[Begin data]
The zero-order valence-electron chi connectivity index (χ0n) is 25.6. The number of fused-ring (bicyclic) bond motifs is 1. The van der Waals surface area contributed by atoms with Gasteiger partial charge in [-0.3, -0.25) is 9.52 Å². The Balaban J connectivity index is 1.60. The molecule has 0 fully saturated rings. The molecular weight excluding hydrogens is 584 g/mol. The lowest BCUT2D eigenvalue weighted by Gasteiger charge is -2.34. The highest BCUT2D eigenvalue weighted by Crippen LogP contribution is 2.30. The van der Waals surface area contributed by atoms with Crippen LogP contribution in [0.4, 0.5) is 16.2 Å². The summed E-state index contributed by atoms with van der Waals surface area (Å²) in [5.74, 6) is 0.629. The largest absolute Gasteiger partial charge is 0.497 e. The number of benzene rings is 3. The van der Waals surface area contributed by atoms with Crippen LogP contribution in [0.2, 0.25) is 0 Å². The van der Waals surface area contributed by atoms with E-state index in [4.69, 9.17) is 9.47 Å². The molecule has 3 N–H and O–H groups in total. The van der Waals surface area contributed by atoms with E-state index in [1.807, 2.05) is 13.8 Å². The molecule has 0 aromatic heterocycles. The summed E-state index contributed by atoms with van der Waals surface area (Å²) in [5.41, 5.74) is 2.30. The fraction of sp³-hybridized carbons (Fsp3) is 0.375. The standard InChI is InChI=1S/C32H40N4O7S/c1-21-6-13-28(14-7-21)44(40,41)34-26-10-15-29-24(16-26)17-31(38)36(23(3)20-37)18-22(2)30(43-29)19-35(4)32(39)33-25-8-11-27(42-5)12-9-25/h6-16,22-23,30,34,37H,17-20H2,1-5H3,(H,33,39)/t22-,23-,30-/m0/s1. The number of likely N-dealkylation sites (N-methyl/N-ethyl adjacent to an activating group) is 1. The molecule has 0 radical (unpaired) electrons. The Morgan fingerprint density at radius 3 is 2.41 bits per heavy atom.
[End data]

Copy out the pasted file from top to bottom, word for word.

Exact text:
The zero-order valence-electron chi connectivity index (χ0n) is 25.6. The number of fused-ring (bicyclic) bond motifs is 1. The van der Waals surface area contributed by atoms with Gasteiger partial charge in [-0.3, -0.25) is 9.52 Å². The Balaban J connectivity index is 1.60. The molecule has 0 fully saturated rings. The molecular weight excluding hydrogens is 584 g/mol. The lowest BCUT2D eigenvalue weighted by Gasteiger charge is -2.34. The highest BCUT2D eigenvalue weighted by Crippen LogP contribution is 2.30. The van der Waals surface area contributed by atoms with Crippen LogP contribution in [0.4, 0.5) is 16.2 Å². The summed E-state index contributed by atoms with van der Waals surface area (Å²) in [5.74, 6) is 0.629. The largest absolute Gasteiger partial charge is 0.497 e. The number of benzene rings is 3. The van der Waals surface area contributed by atoms with Crippen LogP contribution in [0.2, 0.25) is 0 Å². The van der Waals surface area contributed by atoms with E-state index in [4.69, 9.17) is 9.47 Å². The molecule has 3 N–H and O–H groups in total. The van der Waals surface area contributed by atoms with E-state index in [1.807, 2.05) is 13.8 Å². The molecule has 0 aromatic heterocycles. The summed E-state index contributed by atoms with van der Waals surface area (Å²) in [5.41, 5.74) is 2.30. The fraction of sp³-hybridized carbons (Fsp3) is 0.375. The standard InChI is InChI=1S/C32H40N4O7S/c1-21-6-13-28(14-7-21)44(40,41)34-26-10-15-29-24(16-26)17-31(38)36(23(3)20-37)18-22(2)30(43-29)19-35(4)32(39)33-25-8-11-27(42-5)12-9-25/h6-16,22-23,30,34,37H,17-20H2,1-5H3,(H,33,39)/t22-,23-,30-/m0/s1. The number of likely N-dealkylation sites (N-methyl/N-ethyl adjacent to an activating group) is 1. The molecule has 0 radical (unpaired) electrons. The Morgan fingerprint density at radius 3 is 2.41 bits per heavy atom.